Jump to content
  • Advertisement
calioranged

Normalising Ranges to -1 to 1

Recommended Posts

glm::mat4 proj = glm::ortho(0.0F,960.0F,0.0F,540.0F,-1.0F,1.0F);
glm::vec4 vp(100.0F, 100.0F, 0.0F, 1.0F);
glm::vec4 result = proj * vp;

How exactly are these calculations performed? What is the actual equation.

Share this post


Link to post
Share on other sites
Advertisement

The actual call is in glm/gtc/matrix_transform.inl.

template <typename T>
	GLM_FUNC_QUALIFIER tmat4x4<T, defaultp> ortho
	(
		T left,
		T right,
		T bottom,
		T top,
		T zNear,
		T zFar
	)
	{
		tmat4x4<T, defaultp> Result(1);
		Result[0][0] = static_cast<T>(2) / (right - left);
		Result[1][1] = static_cast<T>(2) / (top - bottom);
		Result[2][2] = - static_cast<T>(2) / (zFar - zNear);
		Result[3][0] = - (right + left) / (right - left);
		Result[3][1] = - (top + bottom) / (top - bottom);
		Result[3][2] = - (zFar + zNear) / (zFar - zNear);
		return Result;
	}

 

I've always liked http://www.opengl-tutorial.org/beginners-tutorials/tutorial-3-matrices/ for a refresher.

Share this post


Link to post
Share on other sites
Posted (edited)

This stuff is so hard to get a grasp of as a beginner. I haven't yet managed to understand any of the tutorials I have been following, including that one.

What do the two array operators represent ?

[i][i]

 

And why is there no [3][3]

Edited by calioranged

Share this post


Link to post
Share on other sites
Posted (edited)

Don't feel bad. Been playing this game for a while and still have trouble with the divide by w concept.

Give this [ guy ] a listen. Maybe not do his software rendering tutorial series but at least watch. Well worth the time.

Edited by GoliathForge

Share this post


Link to post
Share on other sites
Posted (edited)
1 hour ago, calioranged said:

And why is there no [3][3]

The starting matrix is the identity matrix, a 4x4 matrix that has zeros except for the [0][0] to [3][3] diagonal which is all ones. Not all elements need to be computed.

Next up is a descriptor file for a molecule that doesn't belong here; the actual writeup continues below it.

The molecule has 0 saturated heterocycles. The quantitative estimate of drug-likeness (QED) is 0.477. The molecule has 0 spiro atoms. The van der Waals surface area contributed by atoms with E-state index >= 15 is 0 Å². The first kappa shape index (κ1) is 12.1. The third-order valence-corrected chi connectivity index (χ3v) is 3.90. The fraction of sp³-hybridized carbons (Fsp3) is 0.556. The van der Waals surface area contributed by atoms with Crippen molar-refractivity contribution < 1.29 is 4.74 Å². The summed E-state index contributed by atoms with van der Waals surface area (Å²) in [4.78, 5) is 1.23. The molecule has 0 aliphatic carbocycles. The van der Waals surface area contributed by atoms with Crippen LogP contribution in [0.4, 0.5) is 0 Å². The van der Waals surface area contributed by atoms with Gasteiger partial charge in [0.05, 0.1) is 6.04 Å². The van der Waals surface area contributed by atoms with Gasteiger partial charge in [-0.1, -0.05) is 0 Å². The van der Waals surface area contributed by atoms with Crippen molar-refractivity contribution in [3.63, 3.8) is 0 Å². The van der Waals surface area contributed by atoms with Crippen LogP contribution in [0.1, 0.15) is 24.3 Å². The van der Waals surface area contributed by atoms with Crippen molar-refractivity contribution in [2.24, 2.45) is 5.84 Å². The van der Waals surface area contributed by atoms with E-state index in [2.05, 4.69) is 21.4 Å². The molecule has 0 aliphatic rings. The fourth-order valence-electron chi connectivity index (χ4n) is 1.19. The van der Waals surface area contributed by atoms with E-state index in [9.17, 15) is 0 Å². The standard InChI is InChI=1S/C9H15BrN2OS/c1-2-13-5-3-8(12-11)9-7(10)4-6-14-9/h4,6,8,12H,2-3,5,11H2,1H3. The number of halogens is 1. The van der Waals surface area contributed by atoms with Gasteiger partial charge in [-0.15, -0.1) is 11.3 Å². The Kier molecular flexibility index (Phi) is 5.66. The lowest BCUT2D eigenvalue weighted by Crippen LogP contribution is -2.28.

The ortho (or persp) matrix takes vertices (naively one at a time) from the scene and smashes them onto a plane based on the camera location ( this is only somewhat true, the w is passed to the shader as a divisor to calculate the final location ). The equations (in the form of a matrix) are derived from the camera settings.

If your camera is centered and symmetrical, the equations are fairly easy for an ortho camera.

r l t b f n are right left top bottom far near

from http://www.songho.ca/opengl/gl_projectionmatrix.html

gl_projectionmatrix_eq25.png

Edited by fleabay

Share this post


Link to post
Share on other sites
Posted (edited)
glm::mat4 proj = glm::ortho(0.0F,960.0F,0.0F,540.0F,-1.0F,1.0F);
glm::vec4 vp(100.0F, 100.0F, 0.0F, 1.0F);
glm::vec4 result = proj * vp;

bROb5qAlkFK2chOCC3n0kn8F76UIrXlhUWY8agmoqLcaKgJtg8paKma2cHIuxtxWYQUocbzdqrf1zdSwlZGn688qU6TLMpnpxa35oNok0skDOdSacl3OApzctIR_95G19BpPeuoZd6M

After multiplying the above matrix by the vector of x,y,z,w coordinates, I can now see how the normalisation works:

X: ((2/960-0)*100)+(0*100) + (0*0) + ((-960+0/960-0)*1) = −0.7916666667

Y: (0*100)+((2/540-0)*100) + (0*0) + ((-540+0/540-0)*1) = −0.6296296296

Z: (0*100)+(0*100) + ((-2/1--1)*0) + ((- 1+-1/1--1)*1) = 0.0

W: (0*100)+(0*100)+(0*0) + (1*1) = 1.0

But how are the matrix elements decided in the first place? For example why is (2/right-left) in the top left corner, why is           (- right+left/right-left) in the top right corner. Is there a computation before hand that determines where these matrix elements are placed?

Edited by calioranged

Share this post


Link to post
Share on other sites

  • Advertisement
×

Important Information

By using GameDev.net, you agree to our community Guidelines, Terms of Use, and Privacy Policy.

GameDev.net is your game development community. Create an account for your GameDev Portfolio and participate in the largest developer community in the games industry.

Sign me up!